But wait! There’s more!
Minerals toward the mafic end of BRS tend overall to be darker than those on the felsic end. Thus, if you have a dark colored igneous rock, you can guess that it’s mafic and from there know what minerals might be present even if you can’t actually see the crystals. Felsic rocks, like granite, tend to be very light, even almost white in color. Intermediate rocks are interesting because rather than being grey, they tend to have a mixture of light and dark minerals giving them a salt-and-pepper appearance.
So, you probably have two questions at this point.
- How do I know if I have an igneous rock?
- How do we name all these rocks?
How do I know if I have an igneous rock?
This is a question I get year after year, and I swear I have yet to come up with a good answer that works every time. You just have to think about the origin of the rock. It crystallized out of a liquid, much like you get ice cubes from water that was poured into a square container then allowed to freeze.
An igneous rock usually lacks any obvious layering (although, sometimes things like basalt show lines of flow that look like layers). If you can see crystals, they’ll have no obvious preferred direction. They’ll be floating every which way in the rock. You’ll also see that the crystals have sharp edges and interlock with other crystals as if they grew together (because they did). The crystals shouldn’t be rounded or smoothed as if they tumbled in a stream.
How do we name all these rocks?
The naming scheme for igneous rocks can be very simple or very complex. For most people, and for students in my class, I choose to go with the simple classification, based only on composition (mafic, intermediate, etc.) and the size of the crystals. The crystals are either too small to see with a naked eye, big enough to see and all of similar size, or some big and some small all in the same rock.
If the crystals are too small to see without magnification, the rock is called aphanitic (AY-fan-it-ic).
If the crystals can be seen with the naked eye, and are all about the same size, the rock is called phaneritic (FAN-er-it-ic).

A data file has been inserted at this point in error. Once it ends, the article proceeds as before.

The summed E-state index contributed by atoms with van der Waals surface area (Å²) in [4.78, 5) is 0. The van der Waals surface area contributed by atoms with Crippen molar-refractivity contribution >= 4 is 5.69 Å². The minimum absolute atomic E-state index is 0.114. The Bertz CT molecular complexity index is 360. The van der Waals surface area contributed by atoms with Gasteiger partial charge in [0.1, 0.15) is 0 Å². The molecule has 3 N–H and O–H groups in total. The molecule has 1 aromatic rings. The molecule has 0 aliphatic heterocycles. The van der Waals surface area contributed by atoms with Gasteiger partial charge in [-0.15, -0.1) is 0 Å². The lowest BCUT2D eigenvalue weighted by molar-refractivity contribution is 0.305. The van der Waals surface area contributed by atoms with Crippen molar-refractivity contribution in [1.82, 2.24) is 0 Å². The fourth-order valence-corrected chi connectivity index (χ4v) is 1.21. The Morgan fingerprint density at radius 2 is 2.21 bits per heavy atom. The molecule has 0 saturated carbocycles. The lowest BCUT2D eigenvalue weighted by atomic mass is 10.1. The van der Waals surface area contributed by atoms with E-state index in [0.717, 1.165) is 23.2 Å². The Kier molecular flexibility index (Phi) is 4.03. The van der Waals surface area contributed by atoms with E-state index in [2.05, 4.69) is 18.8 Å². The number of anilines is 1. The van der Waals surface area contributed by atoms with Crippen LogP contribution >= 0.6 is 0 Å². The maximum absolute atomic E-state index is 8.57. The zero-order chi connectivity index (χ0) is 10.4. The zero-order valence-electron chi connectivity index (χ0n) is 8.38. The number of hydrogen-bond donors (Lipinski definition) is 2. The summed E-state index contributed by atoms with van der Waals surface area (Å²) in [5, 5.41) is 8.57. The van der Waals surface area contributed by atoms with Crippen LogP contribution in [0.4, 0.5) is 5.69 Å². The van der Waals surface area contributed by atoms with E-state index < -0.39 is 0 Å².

If some crystals are much, much larger than others, with the small ones perhaps too small to be seen without help, the rock is called porphyritic (PORE-fur-it-ic), with the word porphyry (PORE-fur-ee or por-IF-fur-ee) simply attached to the aphanitic name to show that it’s porphyritic.
Aphanitic Phaneritic Porphyritic Mafic Basalt Gabbro Basalt porphyry Intermediate Andesite Diorite Andesite porphyry Felsic Rhyolite Granite Rhyolite porphyry
So far, we can now use BRS to say something about what minerals are present in an igneous rock and know something about the rock’s composition. Can Bowen’s tell us anything else?
Yes. Of course.
We know that mafic minerals are most stable at high temperatures and pressures. Thus, if they’re sitting on the Earth’s surface they tend to break down very quickly. So if we find a mafic rock, we know it hasn’t traveled far from its source.
Felsic minerals, on the other hand are quite stable at the Earth’s surface, which is why we have massive beaches comp0sed of glorious quartz sand.
You might ask, well, if the majority of the Earth (the mantle) is made up of mafic minerals like olivine, how come we have so much granite on the Earth’s surface.
The answer to that question might be found in this post. And if that doesn’t satisfy you, then ask me and I’ll write a longer post about it some time…
I just want to know which mineral is first to crystallise…olivine or anorthite
I just want to know which mineral is first to crystallise in bowen’s reaction series…olivine or anorthite
Both olivine and anorthite will begin to crystallize at about the same time. They will occur together in mafic rocks. Which one dominates the rock is determined by the total chemistry of the magma that they’re crystallizing from.
sir , i would like to know
Is there any possibility to crystallize from basaltic magma to granite?
How can we work out the ratio Na+K/Al ratio in both the discontinuous and continuous series? Is there a set methodology?
How Biotite and Muscovite forms at different stages, ??? Both are of Mica still
At the end of the series, do the residual phases (quartz, muscovite mica, K-feldspar) form from the biotite/albite or does it form separately from those two? (For instance, would biotite bond with the remaining magma to form K-feldspar or would the K-feldspar develop independently from the remaining magma?)
I’m sorry to be such an amateur here, and I apologize for my stupidity. But most of the “early” minerals in the series contain some form of aluminum silicate. Through the progression of the series feldspars form quartz. So, when feldspar is heated and quartz is formed, where does the aluminum from the feldspar go? What mineral would it form in a primarily closed system? Quartz has two forms SiO2 in the amorphous form and SiO4 in the hexagonal crystal form. No aluminum. Where’d it go?